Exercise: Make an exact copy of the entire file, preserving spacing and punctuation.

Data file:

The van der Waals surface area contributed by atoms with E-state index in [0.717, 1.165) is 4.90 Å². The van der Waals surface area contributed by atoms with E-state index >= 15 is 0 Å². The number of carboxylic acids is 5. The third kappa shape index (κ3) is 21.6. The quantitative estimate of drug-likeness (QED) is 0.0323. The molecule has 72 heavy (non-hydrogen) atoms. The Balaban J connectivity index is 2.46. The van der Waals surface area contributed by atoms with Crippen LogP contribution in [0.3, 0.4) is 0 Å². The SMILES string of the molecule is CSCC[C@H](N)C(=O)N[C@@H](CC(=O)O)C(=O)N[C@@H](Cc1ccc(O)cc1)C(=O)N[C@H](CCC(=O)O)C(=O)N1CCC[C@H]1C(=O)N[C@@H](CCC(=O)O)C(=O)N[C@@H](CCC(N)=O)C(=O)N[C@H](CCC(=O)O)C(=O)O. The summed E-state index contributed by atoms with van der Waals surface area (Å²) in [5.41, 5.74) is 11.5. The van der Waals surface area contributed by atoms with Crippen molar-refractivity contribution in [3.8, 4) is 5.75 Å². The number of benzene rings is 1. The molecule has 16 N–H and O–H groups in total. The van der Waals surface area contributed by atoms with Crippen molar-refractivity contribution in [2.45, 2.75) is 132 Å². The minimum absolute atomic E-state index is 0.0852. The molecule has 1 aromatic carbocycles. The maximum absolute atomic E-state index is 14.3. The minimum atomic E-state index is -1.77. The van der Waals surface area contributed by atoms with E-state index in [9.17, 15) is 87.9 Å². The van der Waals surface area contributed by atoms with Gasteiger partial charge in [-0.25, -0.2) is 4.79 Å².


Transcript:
The van der Waals surface area contributed by atoms with E-state index in [0.717, 1.165) is 4.90 Å². The van der Waals surface area contributed by atoms with E-state index >= 15 is 0 Å². The number of carboxylic acids is 5. The third kappa shape index (κ3) is 21.6. The quantitative estimate of drug-likeness (QED) is 0.0323. The molecule has 72 heavy (non-hydrogen) atoms. The Balaban J connectivity index is 2.46. The van der Waals surface area contributed by atoms with Crippen LogP contribution in [0.3, 0.4) is 0 Å². The SMILES string of the molecule is CSCC[C@H](N)C(=O)N[C@@H](CC(=O)O)C(=O)N[C@@H](Cc1ccc(O)cc1)C(=O)N[C@H](CCC(=O)O)C(=O)N1CCC[C@H]1C(=O)N[C@@H](CCC(=O)O)C(=O)N[C@@H](CCC(N)=O)C(=O)N[C@H](CCC(=O)O)C(=O)O. The summed E-state index contributed by atoms with van der Waals surface area (Å²) in [5.41, 5.74) is 11.5. The van der Waals surface area contributed by atoms with Crippen molar-refractivity contribution in [3.8, 4) is 5.75 Å². The number of benzene rings is 1. The molecule has 16 N–H and O–H groups in total. The van der Waals surface area contributed by atoms with Crippen molar-refractivity contribution in [2.45, 2.75) is 132 Å². The minimum absolute atomic E-state index is 0.0852. The molecule has 1 aromatic carbocycles. The maximum absolute atomic E-state index is 14.3. The minimum atomic E-state index is -1.77. The van der Waals surface area contributed by atoms with E-state index in [9.17, 15) is 87.9 Å². The van der Waals surface area contributed by atoms with Gasteiger partial charge in [-0.25, -0.2) is 4.79 Å².